Figure 6 is a diagrammatic/cross-sectional view illustrating a possible packaging arrangement of components of an embodiment of an infusion pump in accordance with the principles of the present invention;

Figure 7 is a diagrammatic/cross-sectional view of an embodiment of the present invention whichutilizes an adjustable force applicator device for varying the reference pressure of the regulator;

Figure 8 is an enlarged partial sectional view of the regulator valve in an increased flow setting; and

Figure 9 is a view s i mi l ar to Figure 8 wherein the regulator valve is in a reduced flow setting. DETAILED DESCRIPTION OF A PREFERRED EMBODIMENT OF THE PRESENT INVENTION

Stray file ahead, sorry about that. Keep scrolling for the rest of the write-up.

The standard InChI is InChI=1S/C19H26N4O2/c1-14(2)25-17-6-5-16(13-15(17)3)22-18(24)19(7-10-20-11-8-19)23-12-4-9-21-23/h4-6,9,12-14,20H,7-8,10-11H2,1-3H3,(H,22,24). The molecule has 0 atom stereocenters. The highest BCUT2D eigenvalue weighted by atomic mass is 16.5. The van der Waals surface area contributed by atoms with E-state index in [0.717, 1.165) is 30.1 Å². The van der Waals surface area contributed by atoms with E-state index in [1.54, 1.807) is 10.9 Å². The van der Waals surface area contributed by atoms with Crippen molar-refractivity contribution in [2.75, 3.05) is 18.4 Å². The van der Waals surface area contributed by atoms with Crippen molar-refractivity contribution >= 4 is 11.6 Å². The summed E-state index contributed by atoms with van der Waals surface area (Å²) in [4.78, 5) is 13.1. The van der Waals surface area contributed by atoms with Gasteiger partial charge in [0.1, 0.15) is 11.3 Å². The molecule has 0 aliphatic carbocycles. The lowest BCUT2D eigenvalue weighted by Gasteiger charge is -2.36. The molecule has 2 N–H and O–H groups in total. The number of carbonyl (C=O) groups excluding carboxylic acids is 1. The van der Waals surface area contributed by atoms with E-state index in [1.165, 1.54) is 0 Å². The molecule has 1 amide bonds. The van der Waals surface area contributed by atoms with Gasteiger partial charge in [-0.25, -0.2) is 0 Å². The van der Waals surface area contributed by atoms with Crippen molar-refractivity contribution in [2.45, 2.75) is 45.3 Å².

Referring now to the drawings, there is illustrated in Figures 1 through 7 various embodiments of an implantable infusion pump in accordance with the principles of the present invention, the infusion pump being generally referenced by the reference numeral 20. The embodiment of the infusion pump 20 illustrated in Figure 1 includes a variable volume drug chamber 22 formed by a wall structure 24 of the infusion pump 20 and a diaphragm 26 interconnected to the wall structure 24 by a spring arrangement 28. The spring arrangement 28 functions as a force producing ( Fp) device causing the diaphragm 26 to exert a variable force on the drug solution in the drug chamber 22. It will be appreciated, that any ether number of force producing devices might be used to exert a force on the drug solution. Interconnecting the wall structure 24 to the diaphragm 26 is a cylindrical column of under pressure fluid (P3) enclosed by a flexible bellows arrangement 30 so as to form a support piston 32 which counters the force being exerted by the diaphragm 26 on the drug s o l ution in the drug chamber 22. The support piston 32 is interconnected to a regulator apparatus 33 including a chamber 34 defined by a diaphragm 36 and force producing spring arrangement 38 which produces a predetermined force (Fs) on the diaphragm 36. The support fluid of the support piston is interconnected to the regulator chamber 34 by a one-way valve arrangement 40 which controls the fluid flow into the regulator chamber 34. It will be appreciated that the spring 38 can exert a variable force ever a range of movement ant still be used to provide a predetermined force, since in operation, the diaphragm 36 will move very little. The valve arrangement 40 will provide a steady, regulated flow. In the embodiment shown in Figure 1, the support fluid of the support piston 32 is contained in the regulator chamber 34 and a chamber 42 interconnected to the chamber 34 by a pathway 45 and including a diaphragm 41 and bellows 43 arrangement, so as to be kept separate from the drug solution in the drug chamber 22. Additionally, the diaphragm 36 is exposed to the internal body pressure which reflects the atmospheric pressure. In this manner, the regulator 33 comprising diaphragm 36 and spring bellows 38 is referenced to atmospheric pressure and produces a constant flow rate regardless of atmospheric changes.